Financial History 141 Spring 2022 - Page 14

Both Union generals were horrified that profiteers were putting their troops at greater risk , and used their authority to block them . Sherman directed that all travel into and out of Memphis be conducted during daylight , and on specified roads , where sentries were authorized to search at will . Grant directed traders to stay in the rear as his army moved south . Perhaps because they realized that physical barriers were ineffectual , they tried to prevent northerners from spending hard currency .
As Sherman pithily noted to Grant , “ Money is as much contraband of war as powder .” Effective August 1 , Grant ordered that no gold or silver be used in exchanges ; those who did would suffer arrest . Sherman went further , banning the use of gold , silver or Treasury notes ; speculators , he decreed , could procure cotton with “ obligations ” to be settled after the war . This would have halted the cotton trade outright , which is what Sherman wanted . However , the monetary restrictions violated the Treasury ’ s policy , as well as that of the War Department , and were quickly rescinded .
Sherman blamed the black- and graymarket trading on a familiar scapegoat : Jews . He fumed that “ the country will swarm with dishonest Jews who will smuggle powder , pistols , percussion-caps , etc ., in spite of all the guards and precautions we can give .” Sherman similarly protested to Chase that “ the commercial enterprise of the Jews ” was undermining military objectives . And he advised Grant , “ I found so many Jews & Speculators here trading in cotton … that I have felt myself bound to stop it .” In all likelihood , Sherman had no idea which traders might have been Jewish . His phraseology suggests that he axiomatically associated the two .
Antisemitic stereotypes were as commonplace in the military as they were in civilian life . At least four other Union generals explicitly blamed Jews for the cotton trade , and a distinguished Illinois colonel reportedly expelled “ a dozen Jewish cotton buyers ” for dealing in southern money . Who knows how many of them actually were gentiles ?
Jews had been a microscopic portion of the US population until the 1850s , a period when European immigration ( gentile as well as Jewish ) increased sharply . By 1860 , America had approximately 150,000 Jews ( roughly half of 1 % of the population ). They were concentrated in cities , and many were engaged in commerce .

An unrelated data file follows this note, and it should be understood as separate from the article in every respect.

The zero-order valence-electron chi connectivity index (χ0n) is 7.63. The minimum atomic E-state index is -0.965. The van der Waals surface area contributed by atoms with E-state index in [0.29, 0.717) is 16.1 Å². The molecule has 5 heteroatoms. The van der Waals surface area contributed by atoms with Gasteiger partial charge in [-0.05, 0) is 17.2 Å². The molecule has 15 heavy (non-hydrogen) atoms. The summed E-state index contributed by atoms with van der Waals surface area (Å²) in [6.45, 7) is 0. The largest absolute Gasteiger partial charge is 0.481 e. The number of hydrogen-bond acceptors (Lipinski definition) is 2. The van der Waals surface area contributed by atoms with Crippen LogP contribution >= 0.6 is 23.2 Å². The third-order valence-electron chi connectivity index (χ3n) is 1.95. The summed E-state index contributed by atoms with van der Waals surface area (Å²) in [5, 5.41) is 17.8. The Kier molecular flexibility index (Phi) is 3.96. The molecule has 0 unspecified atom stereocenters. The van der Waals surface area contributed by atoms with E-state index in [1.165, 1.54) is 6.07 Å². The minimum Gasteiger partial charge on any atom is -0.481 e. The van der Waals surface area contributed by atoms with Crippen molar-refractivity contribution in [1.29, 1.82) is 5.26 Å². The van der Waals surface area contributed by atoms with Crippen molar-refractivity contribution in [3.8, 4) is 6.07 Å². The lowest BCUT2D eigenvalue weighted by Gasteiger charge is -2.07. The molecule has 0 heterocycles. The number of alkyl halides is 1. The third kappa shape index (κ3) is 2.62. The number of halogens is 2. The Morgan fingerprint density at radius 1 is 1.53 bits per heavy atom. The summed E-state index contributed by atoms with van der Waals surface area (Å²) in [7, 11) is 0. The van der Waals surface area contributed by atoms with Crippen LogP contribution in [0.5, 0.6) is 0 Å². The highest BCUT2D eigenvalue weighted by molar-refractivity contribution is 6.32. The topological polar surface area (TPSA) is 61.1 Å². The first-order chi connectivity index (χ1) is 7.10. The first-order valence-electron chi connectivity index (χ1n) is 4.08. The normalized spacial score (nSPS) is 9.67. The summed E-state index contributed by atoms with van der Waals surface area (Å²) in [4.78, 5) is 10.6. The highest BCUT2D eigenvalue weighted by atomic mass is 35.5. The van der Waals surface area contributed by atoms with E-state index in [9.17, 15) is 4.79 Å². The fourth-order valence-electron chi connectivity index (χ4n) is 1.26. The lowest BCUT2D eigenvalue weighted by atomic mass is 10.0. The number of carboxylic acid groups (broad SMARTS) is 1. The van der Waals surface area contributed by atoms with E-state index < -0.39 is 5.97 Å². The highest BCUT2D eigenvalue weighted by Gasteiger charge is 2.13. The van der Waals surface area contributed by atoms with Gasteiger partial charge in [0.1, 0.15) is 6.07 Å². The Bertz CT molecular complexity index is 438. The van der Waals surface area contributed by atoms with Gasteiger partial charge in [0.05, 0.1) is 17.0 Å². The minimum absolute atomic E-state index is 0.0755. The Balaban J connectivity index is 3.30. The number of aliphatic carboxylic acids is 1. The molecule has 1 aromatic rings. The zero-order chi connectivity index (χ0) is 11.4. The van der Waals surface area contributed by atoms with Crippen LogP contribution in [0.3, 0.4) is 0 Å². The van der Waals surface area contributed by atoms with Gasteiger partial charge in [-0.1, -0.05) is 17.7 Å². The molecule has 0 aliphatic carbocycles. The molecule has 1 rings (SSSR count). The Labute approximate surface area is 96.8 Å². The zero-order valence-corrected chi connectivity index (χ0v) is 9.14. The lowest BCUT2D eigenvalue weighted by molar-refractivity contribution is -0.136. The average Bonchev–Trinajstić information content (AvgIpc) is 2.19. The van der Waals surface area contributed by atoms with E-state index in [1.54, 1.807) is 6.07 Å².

Resolution from St . Louis B ’ Nai B ’ Rith to Abraham Lincoln protesting General Grant ’ s order expelling Jews from the military , January 5 , 1863 .
Although 10,000 Jews fought in the Civil War , seven of 10 for the Union , prejudice was widespread , and resentment of speculators fused into antisemitism on both sides of the Mason-Dixon Line . Many Jewish émigrés who had settled in the antebellum South claimed , previously , that they had been received more hospitably than their northern cousins . At very least , their whiteness placed them on the favored side of the race line . Moreover , merchants were in scarcer supply and , therefore , welcomed . However , as the war went on , shortages and higher prices awakened the same antisemitic tropes as in the North . The Richmond Examiner evidenced an offhand antisemitism in its casual observation that “ native Southern merchants have outdone Yankees and Jews ” with “ the lust of extortion .”
John Beauchamp Jones , the Confederate War Department clerk , frequently blamed unnamed Jews for supposedly rapacious commercial practices . The most troubling expression of antisemitism occurred in December , when General Grant , who was wintering in Holly Springs , Mississippi , in preparation for an assault on Vicksburg , and had become incensed at the persistence of black-market trading , issued General Orders No . 11 , banishing Jews from his military department , a vast area consisting of parts of Tennessee , Kentucky and Mississippi . Lincoln revoked this prejudicial order two weeks later . Afterward , Grant seemed to regret having issued it ;
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